Synthetic vaccine nabs iGEM prize

A synthetic vaccine for Helicobacter pylori designed by a team of undergraduate linkurl:students from Slovenia;http://2008.igem.org/Team:Slovenia took the grand prize this weekend at iGEM, the student synthetic biology competition organized by researchers at the Massachusetts Institute of Technology. "We wanted to make something with medical potential in the very near future," the team said in a presentation of their work yesterday (November 9). iGEM, the International Genetically Modified Ma

Alla Katsnelson
Nov 9, 2008
A synthetic vaccine for Helicobacter pylori designed by a team of undergraduate linkurl:students from Slovenia;http://2008.igem.org/Team:Slovenia took the grand prize this weekend at iGEM, the student synthetic biology competition organized by researchers at the Massachusetts Institute of Technology. "We wanted to make something with medical potential in the very near future," the team said in a presentation of their work yesterday (November 9). iGEM, the International Genetically Modified Machines competition, was launched five years ago. The idea was to set undergraduates (and in some cases, high school students) to work on answering a question: Can simple biological systems be built from a specific set of biological parts and operate in living cells, or is biology just too complex to be synthesized? Judging by the fruits of the labors of the 84 teams competing this year, with participants from as far afield as Warsaw, Mexico and Taiwan, the answer is yes, at...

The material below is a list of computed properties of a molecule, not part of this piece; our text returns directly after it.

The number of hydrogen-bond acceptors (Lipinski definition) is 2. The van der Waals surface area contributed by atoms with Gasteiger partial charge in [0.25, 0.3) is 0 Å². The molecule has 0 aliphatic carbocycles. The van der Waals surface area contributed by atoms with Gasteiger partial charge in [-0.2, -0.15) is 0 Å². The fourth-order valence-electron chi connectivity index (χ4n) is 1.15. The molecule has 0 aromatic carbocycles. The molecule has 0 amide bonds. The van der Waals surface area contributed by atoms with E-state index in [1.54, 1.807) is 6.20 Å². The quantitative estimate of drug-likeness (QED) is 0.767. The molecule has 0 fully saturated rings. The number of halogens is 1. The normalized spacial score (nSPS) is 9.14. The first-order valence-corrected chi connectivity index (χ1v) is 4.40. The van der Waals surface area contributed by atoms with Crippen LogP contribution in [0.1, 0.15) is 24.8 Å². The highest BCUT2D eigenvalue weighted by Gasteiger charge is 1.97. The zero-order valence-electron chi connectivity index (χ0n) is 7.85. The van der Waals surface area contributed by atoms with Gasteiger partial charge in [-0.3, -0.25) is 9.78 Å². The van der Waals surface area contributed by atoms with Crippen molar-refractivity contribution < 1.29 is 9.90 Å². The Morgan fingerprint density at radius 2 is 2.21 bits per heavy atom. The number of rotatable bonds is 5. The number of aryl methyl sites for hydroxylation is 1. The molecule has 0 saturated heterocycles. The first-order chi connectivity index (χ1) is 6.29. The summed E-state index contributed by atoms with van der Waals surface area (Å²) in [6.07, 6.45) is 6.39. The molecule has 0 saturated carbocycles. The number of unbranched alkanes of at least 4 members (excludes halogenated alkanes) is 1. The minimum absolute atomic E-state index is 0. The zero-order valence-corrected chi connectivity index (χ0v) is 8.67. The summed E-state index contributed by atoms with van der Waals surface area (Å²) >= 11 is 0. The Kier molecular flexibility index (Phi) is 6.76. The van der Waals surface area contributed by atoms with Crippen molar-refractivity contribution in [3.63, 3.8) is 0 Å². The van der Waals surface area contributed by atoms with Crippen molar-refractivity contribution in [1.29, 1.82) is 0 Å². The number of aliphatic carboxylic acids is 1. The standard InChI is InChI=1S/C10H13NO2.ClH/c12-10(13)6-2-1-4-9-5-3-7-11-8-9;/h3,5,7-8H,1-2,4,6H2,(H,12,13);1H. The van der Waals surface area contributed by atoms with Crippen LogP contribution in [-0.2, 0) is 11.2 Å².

E. coliH. pyloriH. pylori'sH. pyloriH. pylori vaccineThe ScientistHelicobacter pyloriThe Scientist